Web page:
bypass those techniques. Many other viruses exist that bypass the
product in the same way and a practically unlimited number of
viruses could be written that would bypass it using those
techniques.

First, we infected several of InVircible's programs with a simple
companion virus - merely AIDS_II. The infection went undetected by
any of the programs of the package, even after booting from the
rescue diskette.

Second, we used a full-stealth virus - Tremor.A - which removes
itself from the infected files if it senses that an attempt is made
to locate the virus body in them. The infection went undetected by
any programs of the package. Furthermore, while we were testing IVB
and IVSCAN, the virus infected some of the files opened by those
programs, without InVircible detecting that a virus was using it to
spread further. It is not particularly clear to us why this was not
detected by the programs in question. When we booted the machine
from the infected disk, the integrity checker (IVB) crashed, thus
making the disk non-bootable (because the program is invoked during
the booting process from AUTOEXEC.BAT). Only after booting from a
clean floppy and running a clean copy of the integrity checker, did
it succeed to detect that some files on the hard disk had been
modified.

We would like to emphasize that this (booting from a
write-protected, uninfected system diskette and running a known
clean copy of the anti-virus program) is the only secure way to
look for viruses. The users must not rely on any self-checking
techniques used by the anti-virus program, regardless how loudly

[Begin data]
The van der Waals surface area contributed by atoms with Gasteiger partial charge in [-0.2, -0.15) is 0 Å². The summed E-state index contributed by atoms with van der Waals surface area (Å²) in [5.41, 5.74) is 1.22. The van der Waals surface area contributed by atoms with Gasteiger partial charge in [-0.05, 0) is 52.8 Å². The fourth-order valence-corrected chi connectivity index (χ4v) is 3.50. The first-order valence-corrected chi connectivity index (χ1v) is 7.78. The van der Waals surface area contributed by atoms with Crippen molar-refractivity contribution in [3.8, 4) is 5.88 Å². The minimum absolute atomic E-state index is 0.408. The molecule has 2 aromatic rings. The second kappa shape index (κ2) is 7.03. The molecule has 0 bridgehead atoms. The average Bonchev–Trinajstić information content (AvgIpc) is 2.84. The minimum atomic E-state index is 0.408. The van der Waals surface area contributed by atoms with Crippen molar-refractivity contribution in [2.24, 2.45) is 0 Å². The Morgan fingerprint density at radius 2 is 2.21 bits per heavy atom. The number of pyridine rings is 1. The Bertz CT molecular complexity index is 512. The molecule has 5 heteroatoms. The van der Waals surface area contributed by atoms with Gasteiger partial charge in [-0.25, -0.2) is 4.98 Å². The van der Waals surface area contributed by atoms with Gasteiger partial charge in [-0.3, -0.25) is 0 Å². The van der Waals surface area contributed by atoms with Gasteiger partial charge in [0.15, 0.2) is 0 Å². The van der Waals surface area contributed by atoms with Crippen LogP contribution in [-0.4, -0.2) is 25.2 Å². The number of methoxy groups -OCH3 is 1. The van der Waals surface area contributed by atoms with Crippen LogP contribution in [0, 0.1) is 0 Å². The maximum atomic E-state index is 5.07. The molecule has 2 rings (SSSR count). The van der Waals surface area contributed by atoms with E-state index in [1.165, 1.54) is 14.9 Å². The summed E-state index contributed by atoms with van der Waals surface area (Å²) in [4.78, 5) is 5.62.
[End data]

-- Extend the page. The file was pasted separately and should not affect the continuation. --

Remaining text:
those techniques are boasted about by the program's author. They
are simply too unreliable.

Next, we used a very advanced stealth virus - Dir_II.T. The level
of stealth used by this virus completely bypasses all checks
performed by any of the InVircible's programs and the virus was not
detected by any of them. Obviously, the author of the package is
aware of the serious problem that such a level of stealth poses to
his package, because almost all programs from the package are
designed to perform a known-virus scan of the memory for this virus
(Dir_II) and another one (Necropolis). However, there are many
variants of the virus that are not detected by this scan, so it was
easy for us to pick one that went undetected and used the disk
access performed by InVircible's programs to spread itself like a
wildfire on the whole hard disk. While the known-virus memory scan
performed by the programs from the package could be improved to
detect other variants of this virus, our tests clearly show that
the generic anti-virus techniques employed by the package are